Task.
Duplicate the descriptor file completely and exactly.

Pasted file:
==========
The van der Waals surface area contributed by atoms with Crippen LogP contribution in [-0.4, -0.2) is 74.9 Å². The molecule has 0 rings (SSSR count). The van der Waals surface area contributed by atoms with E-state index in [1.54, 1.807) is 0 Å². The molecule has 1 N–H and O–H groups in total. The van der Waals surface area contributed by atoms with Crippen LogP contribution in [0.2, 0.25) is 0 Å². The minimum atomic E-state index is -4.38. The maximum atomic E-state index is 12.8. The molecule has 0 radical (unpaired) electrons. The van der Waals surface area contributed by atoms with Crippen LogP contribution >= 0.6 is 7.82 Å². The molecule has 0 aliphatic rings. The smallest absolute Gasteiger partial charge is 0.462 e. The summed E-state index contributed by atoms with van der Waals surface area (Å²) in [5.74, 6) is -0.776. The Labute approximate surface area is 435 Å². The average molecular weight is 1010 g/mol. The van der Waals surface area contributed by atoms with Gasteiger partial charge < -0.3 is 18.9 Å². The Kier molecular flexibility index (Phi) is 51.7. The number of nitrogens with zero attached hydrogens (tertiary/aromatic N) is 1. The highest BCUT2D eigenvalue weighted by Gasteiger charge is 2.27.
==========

The van der Waals surface area contributed by atoms with Crippen LogP contribution in [-0.4, -0.2) is 74.9 Å². The molecule has 0 rings (SSSR count). The van der Waals surface area contributed by atoms with E-state index in [1.54, 1.807) is 0 Å². The molecule has 1 N–H and O–H groups in total. The van der Waals surface area contributed by atoms with Crippen LogP contribution in [0.2, 0.25) is 0 Å². The minimum atomic E-state index is -4.38. The maximum atomic E-state index is 12.8. The molecule has 0 radical (unpaired) electrons. The van der Waals surface area contributed by atoms with Crippen LogP contribution >= 0.6 is 7.82 Å². The molecule has 0 aliphatic rings. The smallest absolute Gasteiger partial charge is 0.462 e. The summed E-state index contributed by atoms with van der Waals surface area (Å²) in [5.74, 6) is -0.776. The Labute approximate surface area is 435 Å². The average molecular weight is 1010 g/mol. The van der Waals surface area contributed by atoms with Gasteiger partial charge < -0.3 is 18.9 Å². The Kier molecular flexibility index (Phi) is 51.7. The number of nitrogens with zero attached hydrogens (tertiary/aromatic N) is 1. The highest BCUT2D eigenvalue weighted by Gasteiger charge is 2.27.